Open disclosure and what it means for nurses and midwives
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Open disclosure is about openly discussing with patients, their family, carers and other support persons, incidents that result in harm to a patient while receiving health care.
Since 2003 all Australian governments have endorsed a policy of open disclosure in health care. Open disclosure is part of standard 1 of the Australian Quality and Safety Commission’s National Safety and Quality Health Service (NSQHS) Standards.
In December 2013, the Australian Quality and Safety Commission released the Australian Open Disclosure Framework. All Australian governments and numerous health profession bodies have endorsed the Framework. The Framework was introduced for the purpose of providing consistency across all health services in the country, not just those requiring accreditation pursuant to the NSQHS standards.
The Australian Open Disclosure Framework is intended for use by all health facilities and health practitioners have particular responsibilities under the framework. This module discusses the framework and sets out the steps to take when an incident occurs that causes harm to a patient.
What is required of each individual will depend on the role of the individual. For those nurses and midwives in a managerial role, we recommend undertaking this module and then read the Australian Open Disclosure Framework, supporting materials and resources: Implementing and practising open disclosure: Guide for health service managers.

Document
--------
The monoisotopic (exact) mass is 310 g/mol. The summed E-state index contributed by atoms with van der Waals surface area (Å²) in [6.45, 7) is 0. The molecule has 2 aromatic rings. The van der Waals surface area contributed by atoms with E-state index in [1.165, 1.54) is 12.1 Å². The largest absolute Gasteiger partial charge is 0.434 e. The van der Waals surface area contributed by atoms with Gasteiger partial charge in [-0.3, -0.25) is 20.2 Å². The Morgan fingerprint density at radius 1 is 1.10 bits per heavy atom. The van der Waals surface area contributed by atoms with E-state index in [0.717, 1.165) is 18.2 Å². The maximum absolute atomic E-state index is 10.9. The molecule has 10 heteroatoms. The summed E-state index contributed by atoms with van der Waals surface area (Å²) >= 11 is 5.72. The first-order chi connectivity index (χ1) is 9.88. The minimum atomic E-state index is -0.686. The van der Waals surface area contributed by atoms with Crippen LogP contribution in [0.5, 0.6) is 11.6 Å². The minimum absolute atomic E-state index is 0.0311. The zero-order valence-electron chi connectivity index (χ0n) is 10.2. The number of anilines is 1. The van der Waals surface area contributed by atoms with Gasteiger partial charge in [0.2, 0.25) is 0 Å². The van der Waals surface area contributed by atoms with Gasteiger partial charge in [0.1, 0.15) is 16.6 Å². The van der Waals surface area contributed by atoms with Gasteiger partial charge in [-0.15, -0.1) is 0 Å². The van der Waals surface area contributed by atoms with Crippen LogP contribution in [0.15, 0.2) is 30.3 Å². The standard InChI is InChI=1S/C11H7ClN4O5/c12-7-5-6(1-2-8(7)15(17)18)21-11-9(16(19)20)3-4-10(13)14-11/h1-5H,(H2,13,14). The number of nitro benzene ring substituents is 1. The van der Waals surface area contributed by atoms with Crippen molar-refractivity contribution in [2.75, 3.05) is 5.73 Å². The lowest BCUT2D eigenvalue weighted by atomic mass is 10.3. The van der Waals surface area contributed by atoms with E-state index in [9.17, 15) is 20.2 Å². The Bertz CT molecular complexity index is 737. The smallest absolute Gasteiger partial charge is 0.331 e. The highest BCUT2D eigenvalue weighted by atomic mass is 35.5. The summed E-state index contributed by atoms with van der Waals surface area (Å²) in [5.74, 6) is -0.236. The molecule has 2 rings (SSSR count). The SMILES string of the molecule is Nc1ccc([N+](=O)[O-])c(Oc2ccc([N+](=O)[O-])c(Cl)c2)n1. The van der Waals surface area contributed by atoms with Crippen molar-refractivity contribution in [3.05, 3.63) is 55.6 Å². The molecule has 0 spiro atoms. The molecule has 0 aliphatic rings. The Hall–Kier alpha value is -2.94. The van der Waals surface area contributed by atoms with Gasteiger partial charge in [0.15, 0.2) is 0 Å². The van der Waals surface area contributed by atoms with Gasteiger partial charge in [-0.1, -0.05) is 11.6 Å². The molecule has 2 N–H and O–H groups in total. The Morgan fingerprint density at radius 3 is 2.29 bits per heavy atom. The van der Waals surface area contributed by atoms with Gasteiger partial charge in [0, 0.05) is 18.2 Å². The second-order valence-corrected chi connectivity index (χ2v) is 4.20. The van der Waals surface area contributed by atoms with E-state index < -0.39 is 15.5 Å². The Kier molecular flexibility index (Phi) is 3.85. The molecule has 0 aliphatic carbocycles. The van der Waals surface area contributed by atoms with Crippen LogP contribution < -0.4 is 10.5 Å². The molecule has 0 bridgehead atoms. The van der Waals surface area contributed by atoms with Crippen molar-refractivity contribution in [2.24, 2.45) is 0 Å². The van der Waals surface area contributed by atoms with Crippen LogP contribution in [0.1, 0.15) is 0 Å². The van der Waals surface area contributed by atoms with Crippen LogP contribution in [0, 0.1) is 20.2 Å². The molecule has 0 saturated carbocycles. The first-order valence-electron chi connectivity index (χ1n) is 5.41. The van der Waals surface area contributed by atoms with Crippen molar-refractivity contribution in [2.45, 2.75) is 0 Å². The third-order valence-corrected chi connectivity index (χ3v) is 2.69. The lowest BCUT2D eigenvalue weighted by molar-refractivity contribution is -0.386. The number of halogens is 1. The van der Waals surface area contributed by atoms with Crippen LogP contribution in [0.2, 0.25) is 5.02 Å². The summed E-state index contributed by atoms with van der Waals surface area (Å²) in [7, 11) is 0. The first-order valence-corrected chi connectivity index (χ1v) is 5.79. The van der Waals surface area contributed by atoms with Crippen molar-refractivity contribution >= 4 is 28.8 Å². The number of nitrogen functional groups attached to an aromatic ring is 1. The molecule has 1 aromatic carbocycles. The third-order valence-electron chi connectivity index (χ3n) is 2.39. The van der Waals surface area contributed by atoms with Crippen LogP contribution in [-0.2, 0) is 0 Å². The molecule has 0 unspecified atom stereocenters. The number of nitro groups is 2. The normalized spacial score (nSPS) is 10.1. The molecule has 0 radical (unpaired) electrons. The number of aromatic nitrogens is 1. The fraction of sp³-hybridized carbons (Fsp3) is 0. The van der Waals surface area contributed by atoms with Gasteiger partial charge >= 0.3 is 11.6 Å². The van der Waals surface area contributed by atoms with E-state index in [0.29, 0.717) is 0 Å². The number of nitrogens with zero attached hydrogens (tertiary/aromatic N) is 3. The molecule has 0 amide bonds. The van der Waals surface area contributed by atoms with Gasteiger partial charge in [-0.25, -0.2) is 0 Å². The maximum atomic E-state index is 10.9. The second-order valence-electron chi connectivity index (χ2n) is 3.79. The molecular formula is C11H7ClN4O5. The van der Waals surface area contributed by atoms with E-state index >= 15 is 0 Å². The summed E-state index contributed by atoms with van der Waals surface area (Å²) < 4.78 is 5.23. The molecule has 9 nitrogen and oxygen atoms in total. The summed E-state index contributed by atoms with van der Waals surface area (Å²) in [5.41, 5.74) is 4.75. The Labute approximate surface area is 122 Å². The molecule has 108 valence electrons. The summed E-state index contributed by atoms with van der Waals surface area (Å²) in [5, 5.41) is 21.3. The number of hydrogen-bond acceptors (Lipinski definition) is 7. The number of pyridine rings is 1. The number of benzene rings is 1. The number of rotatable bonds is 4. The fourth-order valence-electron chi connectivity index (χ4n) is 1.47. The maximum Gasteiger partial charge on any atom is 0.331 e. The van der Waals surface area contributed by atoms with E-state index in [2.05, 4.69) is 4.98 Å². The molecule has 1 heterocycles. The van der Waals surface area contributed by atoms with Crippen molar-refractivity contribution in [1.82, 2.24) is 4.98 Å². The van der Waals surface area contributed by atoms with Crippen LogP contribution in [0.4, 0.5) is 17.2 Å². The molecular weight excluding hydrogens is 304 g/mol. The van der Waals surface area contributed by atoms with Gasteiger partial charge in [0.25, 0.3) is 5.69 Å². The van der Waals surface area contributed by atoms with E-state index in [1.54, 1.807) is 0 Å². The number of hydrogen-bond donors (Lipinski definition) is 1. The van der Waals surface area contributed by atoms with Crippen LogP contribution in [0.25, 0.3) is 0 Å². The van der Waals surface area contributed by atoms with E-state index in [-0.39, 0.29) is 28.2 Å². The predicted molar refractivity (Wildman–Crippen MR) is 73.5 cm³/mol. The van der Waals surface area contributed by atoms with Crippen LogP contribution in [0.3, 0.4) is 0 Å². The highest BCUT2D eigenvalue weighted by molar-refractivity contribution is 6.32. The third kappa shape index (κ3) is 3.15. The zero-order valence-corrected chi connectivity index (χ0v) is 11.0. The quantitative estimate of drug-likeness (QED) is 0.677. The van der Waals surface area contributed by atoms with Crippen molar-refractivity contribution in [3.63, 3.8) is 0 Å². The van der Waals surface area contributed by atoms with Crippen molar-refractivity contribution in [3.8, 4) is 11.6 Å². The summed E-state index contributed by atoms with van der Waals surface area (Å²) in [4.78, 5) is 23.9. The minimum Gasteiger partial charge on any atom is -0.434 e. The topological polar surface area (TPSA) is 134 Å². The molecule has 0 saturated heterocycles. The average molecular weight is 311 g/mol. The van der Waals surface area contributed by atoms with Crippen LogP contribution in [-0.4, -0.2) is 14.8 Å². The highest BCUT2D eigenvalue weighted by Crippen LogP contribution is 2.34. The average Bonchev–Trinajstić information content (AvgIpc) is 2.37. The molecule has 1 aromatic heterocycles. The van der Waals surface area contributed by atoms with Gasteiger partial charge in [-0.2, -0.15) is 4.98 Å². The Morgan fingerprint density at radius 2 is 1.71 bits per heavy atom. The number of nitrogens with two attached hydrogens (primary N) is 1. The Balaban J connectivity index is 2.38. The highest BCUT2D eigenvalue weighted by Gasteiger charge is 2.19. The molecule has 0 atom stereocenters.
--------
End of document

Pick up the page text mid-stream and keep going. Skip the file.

It provides specific steps to guide managers in open disclosure.
The Australian Open Disclosure Framework also provides a ‘Clinician disclosure’ discussion document. The document is about the initial discussion with a patient and/or their support person following a patient safety incident. This will be discussed in the module. The module is aimed at all nursing and midwifery clinicians and nurses and midwives with managerial responsibilities. Note that in the context of open disclosure, the term ‘clinicians’ includes registered and non-registered clinicians, allied health workers, and students working under the supervision of clinicians.
This module is based on the resources provided by the Commission. All information has been adapted from or taken directly from the Commission’s resources. To view the resources and for more information go to https://www.safetyandquality.gov.au/our-work/open-disclosure/ and refer to the references
At the end of this module participants will be able to:
- Understand why open disclosure is important.
- Understand the principles of open disclosure.
- Know when open disclosure is required.
- Be able to proceed with an open disclosure discussion.